lipopolysaccaride

lipopolysaccaride

(ˌlɪpəʊˌpɒlɪˈsækəˌraɪd)
n
(Biochemistry) a molecule, consisting of lipid and polysaccharide components, that is the main constituent of the cell walls of Gram-negative bacteria
References in periodicals archive ?
An ELISA with Brucella lipopolysaccaride antigen for the diagnosis of B.
Gallinarum have same O antigen (O9) of the lipopolysaccaride on their cell surfaces, which led to competition between these two serovars in the poultry (Velge et al., 2005).
Nick, "Regulation of manganese superoxide dismutase by lipopolysaccaride, interleukin-1, and tumor necrosis factor," The Journal of Biological Chemistry, vol.
Gram-positive bacteria have a thick layer of peptidoglycan protecting the cell membrane, whereas gram-negative bacteria have an exposed cell membrane displaying lipopolysaccaride (LPS), a carbohydrate-fat complex.
PAMP are indispensable parts of the microbes, such as lipopolysaccaride (LPS), peptidoglycan, bacterial DNA/heat shock proteins (HSP) and viral DNA/RNA [45].
This project involved analysis of lipopolysaccaride (LPS) stimulated HMC-1 cells using microscopy and Western blot.
The link between periodontitis, preterm birth and low birth weight may be that, in the presence of periodontal disease, lipopolysaccaride exposure, inflammatory mediators and maternal cytokine production in the maternal serum, the patient is at risk for adverse pregnancy outcomes.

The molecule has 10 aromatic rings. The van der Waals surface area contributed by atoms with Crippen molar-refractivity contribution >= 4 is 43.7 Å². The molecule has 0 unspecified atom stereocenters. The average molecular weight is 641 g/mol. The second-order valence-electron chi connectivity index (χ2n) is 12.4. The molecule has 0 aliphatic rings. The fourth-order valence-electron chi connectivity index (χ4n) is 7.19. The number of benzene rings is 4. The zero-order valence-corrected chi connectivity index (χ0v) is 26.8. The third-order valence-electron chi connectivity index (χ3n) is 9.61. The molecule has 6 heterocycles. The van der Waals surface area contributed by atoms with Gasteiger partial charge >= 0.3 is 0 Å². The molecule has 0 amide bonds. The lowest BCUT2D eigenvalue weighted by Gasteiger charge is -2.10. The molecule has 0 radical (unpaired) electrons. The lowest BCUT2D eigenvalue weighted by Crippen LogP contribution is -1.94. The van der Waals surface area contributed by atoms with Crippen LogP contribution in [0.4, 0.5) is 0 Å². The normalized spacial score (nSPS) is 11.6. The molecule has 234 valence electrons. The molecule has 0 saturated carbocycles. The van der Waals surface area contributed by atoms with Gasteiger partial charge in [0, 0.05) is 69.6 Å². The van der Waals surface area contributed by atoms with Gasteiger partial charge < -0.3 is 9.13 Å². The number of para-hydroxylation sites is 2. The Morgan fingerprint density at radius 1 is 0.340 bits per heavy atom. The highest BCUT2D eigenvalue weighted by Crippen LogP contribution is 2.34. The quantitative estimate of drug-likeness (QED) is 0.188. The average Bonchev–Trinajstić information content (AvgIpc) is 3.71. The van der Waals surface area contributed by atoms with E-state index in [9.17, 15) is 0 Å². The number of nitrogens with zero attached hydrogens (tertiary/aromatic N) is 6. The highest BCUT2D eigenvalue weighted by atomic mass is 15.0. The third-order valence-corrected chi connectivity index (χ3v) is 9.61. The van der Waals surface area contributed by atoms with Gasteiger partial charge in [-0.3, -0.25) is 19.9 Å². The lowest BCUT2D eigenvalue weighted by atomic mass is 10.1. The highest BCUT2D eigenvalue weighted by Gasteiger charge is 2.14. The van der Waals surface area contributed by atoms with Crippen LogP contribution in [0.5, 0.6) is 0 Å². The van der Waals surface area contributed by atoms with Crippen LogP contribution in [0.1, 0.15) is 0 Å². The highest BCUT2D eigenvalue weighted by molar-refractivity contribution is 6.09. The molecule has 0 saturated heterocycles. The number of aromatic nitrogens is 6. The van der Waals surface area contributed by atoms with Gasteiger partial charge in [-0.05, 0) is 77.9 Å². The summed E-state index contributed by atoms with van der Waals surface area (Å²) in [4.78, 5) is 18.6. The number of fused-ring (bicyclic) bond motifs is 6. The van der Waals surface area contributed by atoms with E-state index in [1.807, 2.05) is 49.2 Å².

Previous in vitro and animal studies on macrophages or dendritic cells showed that bacterial products, such as the toll-like receptors ligands lipopolysaccaride or bacterial DNA (4,5), proinflammatory cytokines, such as tumor necrosis factor and interferon (1,6), or glucocorticoids (7) induce the upregulation of IDO (8).
Perhaps the first research paper of CLA in chickens was about prevention of the reduced body weight induced by lipopolysaccaride (LPS) (Cook et al., 1993).
Among the molecular patterns recognized by complement are lipopolysaccaride (LPS), a component of the cell wall in gram-negative bacteria (Agramonte-Hevia et al., 2002); peptidoglycan and lipoteichoic acid from the cell wall of gram-positive bacteria (Kawasaki et al., 1987); bacterial DNA (Heine et al., 2005); bacterial N-formylmethioninemannose, a sugar common in bacterial glycolipids and glycoproteins but rare in mammals; viral double-stranded RNA (Vandermeer et al., 2004); and glucans, components of fungal cell walls (Ma et al., 2004; Zhang et al., 2001).